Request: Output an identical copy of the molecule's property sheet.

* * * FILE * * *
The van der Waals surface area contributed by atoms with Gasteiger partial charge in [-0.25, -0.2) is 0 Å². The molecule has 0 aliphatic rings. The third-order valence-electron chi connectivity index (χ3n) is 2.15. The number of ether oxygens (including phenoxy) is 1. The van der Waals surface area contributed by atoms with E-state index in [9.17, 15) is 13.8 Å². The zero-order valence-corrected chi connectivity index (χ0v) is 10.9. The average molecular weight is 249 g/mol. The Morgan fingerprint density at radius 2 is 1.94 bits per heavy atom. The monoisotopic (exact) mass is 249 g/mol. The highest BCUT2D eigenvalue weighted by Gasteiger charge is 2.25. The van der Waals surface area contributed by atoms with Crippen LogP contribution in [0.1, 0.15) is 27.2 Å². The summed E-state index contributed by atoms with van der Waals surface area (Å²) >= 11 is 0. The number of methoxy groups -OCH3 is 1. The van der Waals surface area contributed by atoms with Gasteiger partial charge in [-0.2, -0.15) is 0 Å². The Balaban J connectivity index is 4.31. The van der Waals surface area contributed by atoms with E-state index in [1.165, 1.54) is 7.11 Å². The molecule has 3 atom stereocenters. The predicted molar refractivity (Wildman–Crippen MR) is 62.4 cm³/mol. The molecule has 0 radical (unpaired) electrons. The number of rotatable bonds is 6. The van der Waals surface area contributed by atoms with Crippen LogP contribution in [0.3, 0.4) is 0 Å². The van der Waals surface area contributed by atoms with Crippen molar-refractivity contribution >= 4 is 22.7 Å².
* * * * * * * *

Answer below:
The van der Waals surface area contributed by atoms with Gasteiger partial charge in [-0.25, -0.2) is 0 Å². The molecule has 0 aliphatic rings. The third-order valence-electron chi connectivity index (χ3n) is 2.15. The number of ether oxygens (including phenoxy) is 1. The van der Waals surface area contributed by atoms with E-state index in [9.17, 15) is 13.8 Å². The zero-order valence-corrected chi connectivity index (χ0v) is 10.9. The average molecular weight is 249 g/mol. The Morgan fingerprint density at radius 2 is 1.94 bits per heavy atom. The monoisotopic (exact) mass is 249 g/mol. The highest BCUT2D eigenvalue weighted by Gasteiger charge is 2.25. The van der Waals surface area contributed by atoms with Crippen LogP contribution in [0.1, 0.15) is 27.2 Å². The summed E-state index contributed by atoms with van der Waals surface area (Å²) >= 11 is 0. The number of methoxy groups -OCH3 is 1. The van der Waals surface area contributed by atoms with Gasteiger partial charge in [-0.2, -0.15) is 0 Å². The Balaban J connectivity index is 4.31. The van der Waals surface area contributed by atoms with E-state index in [1.165, 1.54) is 7.11 Å². The molecule has 3 atom stereocenters. The predicted molar refractivity (Wildman–Crippen MR) is 62.4 cm³/mol. The molecule has 0 radical (unpaired) electrons. The number of rotatable bonds is 6. The van der Waals surface area contributed by atoms with Crippen LogP contribution in [0.3, 0.4) is 0 Å². The van der Waals surface area contributed by atoms with Crippen molar-refractivity contribution >= 4 is 22.7 Å².